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Nutr Cancer. 2001;40(2):108-17.

Comparison of dietary assessment methods in a low-fat dietary intervention program.

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  • 1Division of Hematology and Oncology, Karmanos Cancer Institute, Wayne State University School of Medicine, Detroit, MI 48201, USA. simonm@karmanos.org


The food frequency questionnaire (FFQ) is commonly utilized for assessment of dietary fat intake, but its validity among individuals following a low-fat diet is unclear. We evaluated the agreement of nutrient estimates derived from FFQ, 24-h recall, and 3-day food records obtained from 104 participants in a randomized trial of a low-fat dietary intervention for women at elevated breast cancer risk. Comparisons were made for total calories, percent calories from fat, and total fat after 1 yr. Correlation was assessed using standard methods based on a null hypothesis of no agreement between instruments as well as by a methodology based on a null hypothesis that the instruments should be in agreement. With the use of standard methods, FFQ estimates for women on the low-fat diet were significantly correlated to records only for percent calories from fat (r = 0.39), whereas recall and record estimates were significantly correlated for all three dietary variables. Using the new method, we found no significant correlation between FFQ and either recalls or records for women following a low-fat diet but significant correlation between recall and record estimates for total calories (r = 0.67). Traditional correlation testing may overestimate the extent of agreement in dietary instruments among women on a low-fat diet. We found empirical support for the nontraditional method.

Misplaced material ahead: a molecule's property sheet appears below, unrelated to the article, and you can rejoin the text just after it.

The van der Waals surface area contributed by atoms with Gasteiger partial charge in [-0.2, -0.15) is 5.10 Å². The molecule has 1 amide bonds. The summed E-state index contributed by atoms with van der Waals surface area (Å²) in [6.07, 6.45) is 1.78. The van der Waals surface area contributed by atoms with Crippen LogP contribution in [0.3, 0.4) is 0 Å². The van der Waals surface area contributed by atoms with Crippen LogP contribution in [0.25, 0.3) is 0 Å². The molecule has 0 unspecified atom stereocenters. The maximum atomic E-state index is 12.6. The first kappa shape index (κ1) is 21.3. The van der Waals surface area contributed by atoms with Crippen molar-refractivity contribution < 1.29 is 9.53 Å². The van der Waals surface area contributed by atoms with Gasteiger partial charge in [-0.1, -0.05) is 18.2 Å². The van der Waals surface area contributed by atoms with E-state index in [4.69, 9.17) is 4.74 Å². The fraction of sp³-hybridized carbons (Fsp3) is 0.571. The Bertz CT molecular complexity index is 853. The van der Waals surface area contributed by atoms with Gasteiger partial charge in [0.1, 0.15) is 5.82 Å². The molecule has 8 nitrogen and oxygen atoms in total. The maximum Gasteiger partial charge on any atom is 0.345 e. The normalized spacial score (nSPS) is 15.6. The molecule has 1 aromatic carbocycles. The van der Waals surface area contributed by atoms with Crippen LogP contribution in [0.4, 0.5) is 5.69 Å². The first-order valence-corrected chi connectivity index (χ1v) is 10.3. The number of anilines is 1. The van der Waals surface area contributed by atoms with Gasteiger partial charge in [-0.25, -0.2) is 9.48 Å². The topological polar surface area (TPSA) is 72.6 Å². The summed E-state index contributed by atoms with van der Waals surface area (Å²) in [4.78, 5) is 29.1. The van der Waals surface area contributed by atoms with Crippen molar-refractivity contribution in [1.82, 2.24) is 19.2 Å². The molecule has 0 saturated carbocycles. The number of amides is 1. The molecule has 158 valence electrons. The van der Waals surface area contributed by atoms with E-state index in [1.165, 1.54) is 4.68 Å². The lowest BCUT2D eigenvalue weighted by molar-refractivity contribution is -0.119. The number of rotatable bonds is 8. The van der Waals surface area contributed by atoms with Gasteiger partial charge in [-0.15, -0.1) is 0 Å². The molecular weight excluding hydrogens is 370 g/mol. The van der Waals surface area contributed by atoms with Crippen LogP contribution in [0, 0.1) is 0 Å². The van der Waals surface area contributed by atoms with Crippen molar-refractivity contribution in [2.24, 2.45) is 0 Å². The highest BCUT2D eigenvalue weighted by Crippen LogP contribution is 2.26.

[PubMed - indexed for MEDLINE]
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